LastPass Patches Password Manager VulnerabilityGoogle Project Zero's Tavis Ormandy Found the Flaw
Password managers are a wise way to manage large volumes of login credentials in a safe way. The applications generate strong passwords for new web services and securely store them. But if a password manager has software vulnerabilities, it could mean all accounts could be compromised.
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After dropping hints on Twitter, Google Project Zero's Tavis Ormandy revealed the details of what he portrays as a severe vulnerability in the LastPass password manager. LastPass, however, has released a patch.
Cracking a password manager is extremely useful for an attacker because it immediately provides access to a number of websites and services. Ormandy's first warnings came on July 26 via Twitter: "Are people really using this LastPass thing? I took a quick look and can see a bunch of obvious critical problems. I'll send a report asap." In a follow up tweet, he wrote: "Full report sent to LastPass, they're working on it now. Yes, it's a complete remote compromise."
Ormandy's research focused on the Firefox add-on for LastPass. LastPass has different add-ons for various browsers, which interact with the "vault" application, which is used for securely storing passwords.
The vulnerability Ormandy identified allows an attacker to communicate with the add-on through malicious code, he claimed in an advisory. For a successful exploit, a victim would have to be tricked into visiting a malicious website.
"An attacker can create and delete files, execute script, steal all passwords, log victims into their own LastPass account so that they can steal anything new saved there, etc, etc.," Ormandy wrote.
LastPass did not respond to Information Security Media Group's repeated requests for comment. But the company posted a blog on July 27 acknowledging the vulnerability and saying it has now been patched. It's not clear whether attackers had actually used the vulnerability before Ormandy's disclosure.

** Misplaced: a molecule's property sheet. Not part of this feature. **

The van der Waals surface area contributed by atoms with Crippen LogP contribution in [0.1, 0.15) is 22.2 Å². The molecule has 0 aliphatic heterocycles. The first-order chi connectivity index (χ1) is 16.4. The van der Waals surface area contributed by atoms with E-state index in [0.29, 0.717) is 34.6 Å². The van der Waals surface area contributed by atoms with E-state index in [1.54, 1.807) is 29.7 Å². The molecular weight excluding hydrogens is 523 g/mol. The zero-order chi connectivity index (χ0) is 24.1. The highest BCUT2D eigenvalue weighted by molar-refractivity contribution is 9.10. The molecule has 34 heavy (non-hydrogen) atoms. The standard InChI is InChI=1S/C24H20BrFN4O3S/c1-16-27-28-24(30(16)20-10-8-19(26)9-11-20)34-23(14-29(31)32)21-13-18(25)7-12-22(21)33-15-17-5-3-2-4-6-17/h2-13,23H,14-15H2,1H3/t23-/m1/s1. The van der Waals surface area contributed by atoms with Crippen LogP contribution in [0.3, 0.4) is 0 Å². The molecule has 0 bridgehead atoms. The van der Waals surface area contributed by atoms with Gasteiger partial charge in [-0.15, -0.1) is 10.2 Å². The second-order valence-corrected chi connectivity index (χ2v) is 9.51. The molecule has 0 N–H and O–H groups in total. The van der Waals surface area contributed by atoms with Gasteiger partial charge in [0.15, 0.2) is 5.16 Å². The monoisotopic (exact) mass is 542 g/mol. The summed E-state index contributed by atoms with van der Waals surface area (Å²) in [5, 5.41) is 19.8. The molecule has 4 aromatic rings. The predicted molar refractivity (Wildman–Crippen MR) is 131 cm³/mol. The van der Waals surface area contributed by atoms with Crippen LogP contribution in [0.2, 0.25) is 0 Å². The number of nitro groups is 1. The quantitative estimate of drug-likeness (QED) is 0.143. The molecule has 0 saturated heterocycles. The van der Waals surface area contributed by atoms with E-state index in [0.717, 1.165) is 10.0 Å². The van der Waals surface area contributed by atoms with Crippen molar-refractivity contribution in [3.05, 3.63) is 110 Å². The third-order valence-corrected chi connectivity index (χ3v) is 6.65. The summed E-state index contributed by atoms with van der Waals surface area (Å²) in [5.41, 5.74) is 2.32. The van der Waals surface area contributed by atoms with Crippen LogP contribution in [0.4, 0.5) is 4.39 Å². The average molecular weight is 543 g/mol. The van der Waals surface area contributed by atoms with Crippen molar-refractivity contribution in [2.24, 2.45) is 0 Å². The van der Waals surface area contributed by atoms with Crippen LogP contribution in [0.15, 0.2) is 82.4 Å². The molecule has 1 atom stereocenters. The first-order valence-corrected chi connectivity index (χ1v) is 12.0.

Ormandy says he donated the bug bounty he received from LastPass to Amnesty International, according to his advisory.
Other Issues for LastPass
The attention around Ormandy's latest find caused another security researcher to disclose another issue he found in LastPass. That vulnerability was fixed about a year ago, according to LastPass, which addressed that issue in the same advisory in which it discussed Ormandy's finding.
Mathias Karlsson found a URL parsing bug that affected all browsers using LastPass. LastPass autofills passwords for domains which it has stored credentials. Karlsson found that by tweaking a URL, LastPass would regurgitate credentials for domains that a user wasn't actually visiting.
LastPass, which fixed the problem within a day, rewarded Karlsson with $1,000, according to his blog post.
In January, research showed that a relatively simple phishing attack allegedly could potentially undermine LastPass. Sean Cassidy, CTO of Praesido, published information on an attack he nicknamed LostPass.
Cassidy showed that notifications displayed by LastPass could be spoofed, which could trick people into giving away their login credentials or a one-time passcode, according to his presentation given at the Shmoocon hacking conference.
As a result, LastPass changed how it displays notifications, including sending warnings of login attempts from a new location if they have two-factor authentication enabled, the company wrote in January.